nutrition risk criteria used by the WIC program. These concepts, in conjunction with the concepts of indicators of risk and indicators of benefit, have implications that underlie both the assessments of the nutrition risk criteria used by the WIC program and the development of the report's conclusions and recommendations. In particular, risk indicators and cutoff points should be chosen such that the highest proportion of those who are truly at risk can be identified and the highest proportion of those identified can benefit from WIC program participation. With limited program resources, cutoff points should be set with less than perfect sensitivity to increase yield, recognizing that as cutoff points become more restrictive, some individuals who could benefit from WIC services will not be served. The decision process presented in Chapter 3 can be used to review other risk criteria that the WIC program may be asked to approve in the future.

General Conclusions

The committee reached seven general conclusions about the WIC nutrition risk criteria and priority system:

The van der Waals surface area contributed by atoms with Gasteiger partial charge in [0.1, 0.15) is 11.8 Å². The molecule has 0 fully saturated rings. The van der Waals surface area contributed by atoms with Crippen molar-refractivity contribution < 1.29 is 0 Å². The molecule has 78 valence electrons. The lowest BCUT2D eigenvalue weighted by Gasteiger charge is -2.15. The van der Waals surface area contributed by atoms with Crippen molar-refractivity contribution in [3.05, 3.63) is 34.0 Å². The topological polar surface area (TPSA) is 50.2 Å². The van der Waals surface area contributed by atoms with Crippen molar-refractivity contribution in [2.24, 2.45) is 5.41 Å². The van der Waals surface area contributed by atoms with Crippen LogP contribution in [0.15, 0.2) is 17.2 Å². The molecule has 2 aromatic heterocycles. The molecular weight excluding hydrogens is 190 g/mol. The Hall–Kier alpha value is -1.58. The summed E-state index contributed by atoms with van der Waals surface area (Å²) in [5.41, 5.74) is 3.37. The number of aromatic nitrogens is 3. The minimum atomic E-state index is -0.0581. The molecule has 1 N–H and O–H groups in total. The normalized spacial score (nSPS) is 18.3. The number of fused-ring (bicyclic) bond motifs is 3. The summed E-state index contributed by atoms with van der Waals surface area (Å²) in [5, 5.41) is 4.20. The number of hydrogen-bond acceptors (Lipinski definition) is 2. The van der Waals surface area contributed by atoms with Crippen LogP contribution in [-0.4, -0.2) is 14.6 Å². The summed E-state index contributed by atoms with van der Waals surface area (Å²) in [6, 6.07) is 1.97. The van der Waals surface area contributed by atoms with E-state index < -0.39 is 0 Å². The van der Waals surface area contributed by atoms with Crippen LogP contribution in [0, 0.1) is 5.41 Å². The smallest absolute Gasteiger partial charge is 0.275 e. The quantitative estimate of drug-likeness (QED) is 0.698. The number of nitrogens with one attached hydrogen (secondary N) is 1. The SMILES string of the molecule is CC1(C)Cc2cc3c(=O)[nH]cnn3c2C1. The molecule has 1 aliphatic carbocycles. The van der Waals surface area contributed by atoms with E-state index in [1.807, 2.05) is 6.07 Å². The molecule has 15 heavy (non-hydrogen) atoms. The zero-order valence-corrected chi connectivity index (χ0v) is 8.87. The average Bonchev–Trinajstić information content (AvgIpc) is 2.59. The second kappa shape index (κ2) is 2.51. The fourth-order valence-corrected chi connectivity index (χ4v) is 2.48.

• A body of scientific evidence supports a majority of the nutrition risk criteria used by the WIC program. For some of the risk criteria, however, there are serious gaps in the evidence.
  • Nutrition risk criteria used by many states have a high sensitivity and low yield of benefit. This is because the prevalence of many of the risk conditions is low and the cutoffs used are generous, resulting in both the selection of many of those who have the risk condition (high sensitivity) and the selection of many individuals who do not have the risk condition (low yield of risk, which results in low yield of benefit).
  • Use of generous cutoff points or loosely defined conditions in categories designated by federal regulation to receive high priority for eligibility may result in denial of services to individuals who are actually at higher nutrition risk. When resources are limited, individuals in lower priority categories may not be served even if their true risk is very high, while those in high priority categories must be served. Very generous cutoff points produce a low yield of benefit without any increase in sensitivity (serving more of those truly at risk). Loosely defined risk conditions are those that encompass a broad range of medical problems with varying degrees of nutrition risk or potential to benefit from WIC participation. Such loosely defined nutrition risk criteria include endocrine disorders, renal disease, chronic and recurrent infections, food allergies, and genetic and congenital disorders.
  • There is some inconsistency between the WIC program's goals, design, and implementation. The goal of the WIC program is one of primary prevention—to prevent the occurrence of health problems. Through the use of nutrition

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